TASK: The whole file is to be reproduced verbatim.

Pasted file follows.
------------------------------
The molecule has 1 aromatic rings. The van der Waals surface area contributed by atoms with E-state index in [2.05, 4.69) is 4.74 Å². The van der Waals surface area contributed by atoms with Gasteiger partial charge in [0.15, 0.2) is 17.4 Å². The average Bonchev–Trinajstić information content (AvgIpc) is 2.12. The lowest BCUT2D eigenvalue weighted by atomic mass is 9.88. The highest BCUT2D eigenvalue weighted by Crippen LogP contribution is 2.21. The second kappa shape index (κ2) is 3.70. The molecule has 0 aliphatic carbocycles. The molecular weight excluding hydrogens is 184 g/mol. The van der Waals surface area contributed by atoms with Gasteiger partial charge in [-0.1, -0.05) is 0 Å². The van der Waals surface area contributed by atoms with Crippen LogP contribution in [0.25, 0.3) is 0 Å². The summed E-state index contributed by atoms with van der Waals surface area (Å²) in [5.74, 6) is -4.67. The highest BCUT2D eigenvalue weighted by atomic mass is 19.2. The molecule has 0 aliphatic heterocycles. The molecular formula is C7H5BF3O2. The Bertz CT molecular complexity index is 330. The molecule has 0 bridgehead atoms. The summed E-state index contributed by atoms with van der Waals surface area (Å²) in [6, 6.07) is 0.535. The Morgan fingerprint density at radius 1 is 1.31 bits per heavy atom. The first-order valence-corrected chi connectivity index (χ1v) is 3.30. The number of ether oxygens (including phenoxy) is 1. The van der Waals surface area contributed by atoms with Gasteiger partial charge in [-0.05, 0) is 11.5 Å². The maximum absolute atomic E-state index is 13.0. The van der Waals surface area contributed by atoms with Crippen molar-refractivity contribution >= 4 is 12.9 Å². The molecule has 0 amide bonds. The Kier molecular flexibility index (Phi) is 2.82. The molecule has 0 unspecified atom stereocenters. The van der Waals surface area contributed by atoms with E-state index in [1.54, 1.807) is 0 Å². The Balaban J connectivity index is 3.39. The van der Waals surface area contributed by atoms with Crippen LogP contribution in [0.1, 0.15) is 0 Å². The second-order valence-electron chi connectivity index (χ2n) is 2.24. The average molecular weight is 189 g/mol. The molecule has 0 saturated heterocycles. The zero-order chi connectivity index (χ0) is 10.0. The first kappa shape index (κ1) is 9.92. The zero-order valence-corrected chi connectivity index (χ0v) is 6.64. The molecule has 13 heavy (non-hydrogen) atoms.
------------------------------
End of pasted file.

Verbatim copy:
The molecule has 1 aromatic rings. The van der Waals surface area contributed by atoms with E-state index in [2.05, 4.69) is 4.74 Å². The van der Waals surface area contributed by atoms with Gasteiger partial charge in [0.15, 0.2) is 17.4 Å². The average Bonchev–Trinajstić information content (AvgIpc) is 2.12. The lowest BCUT2D eigenvalue weighted by atomic mass is 9.88. The highest BCUT2D eigenvalue weighted by Crippen LogP contribution is 2.21. The second kappa shape index (κ2) is 3.70. The molecule has 0 aliphatic carbocycles. The molecular weight excluding hydrogens is 184 g/mol. The van der Waals surface area contributed by atoms with Gasteiger partial charge in [-0.1, -0.05) is 0 Å². The van der Waals surface area contributed by atoms with Crippen LogP contribution in [0.25, 0.3) is 0 Å². The summed E-state index contributed by atoms with van der Waals surface area (Å²) in [5.74, 6) is -4.67. The highest BCUT2D eigenvalue weighted by atomic mass is 19.2. The molecule has 0 aliphatic heterocycles. The molecular formula is C7H5BF3O2. The Bertz CT molecular complexity index is 330. The molecule has 0 bridgehead atoms. The summed E-state index contributed by atoms with van der Waals surface area (Å²) in [6, 6.07) is 0.535. The Morgan fingerprint density at radius 1 is 1.31 bits per heavy atom. The first-order valence-corrected chi connectivity index (χ1v) is 3.30. The number of ether oxygens (including phenoxy) is 1. The van der Waals surface area contributed by atoms with Gasteiger partial charge in [-0.05, 0) is 11.5 Å². The maximum absolute atomic E-state index is 13.0. The van der Waals surface area contributed by atoms with Crippen molar-refractivity contribution >= 4 is 12.9 Å². The molecule has 0 amide bonds. The Kier molecular flexibility index (Phi) is 2.82. The molecule has 0 unspecified atom stereocenters. The van der Waals surface area contributed by atoms with E-state index in [1.54, 1.807) is 0 Å². The Balaban J connectivity index is 3.39. The van der Waals surface area contributed by atoms with Crippen LogP contribution in [0.1, 0.15) is 0 Å². The second-order valence-electron chi connectivity index (χ2n) is 2.24. The average molecular weight is 189 g/mol. The molecule has 0 saturated heterocycles. The zero-order chi connectivity index (χ0) is 10.0. The first kappa shape index (κ1) is 9.92. The zero-order valence-corrected chi connectivity index (χ0v) is 6.64. The molecule has 13 heavy (non-hydrogen) atoms.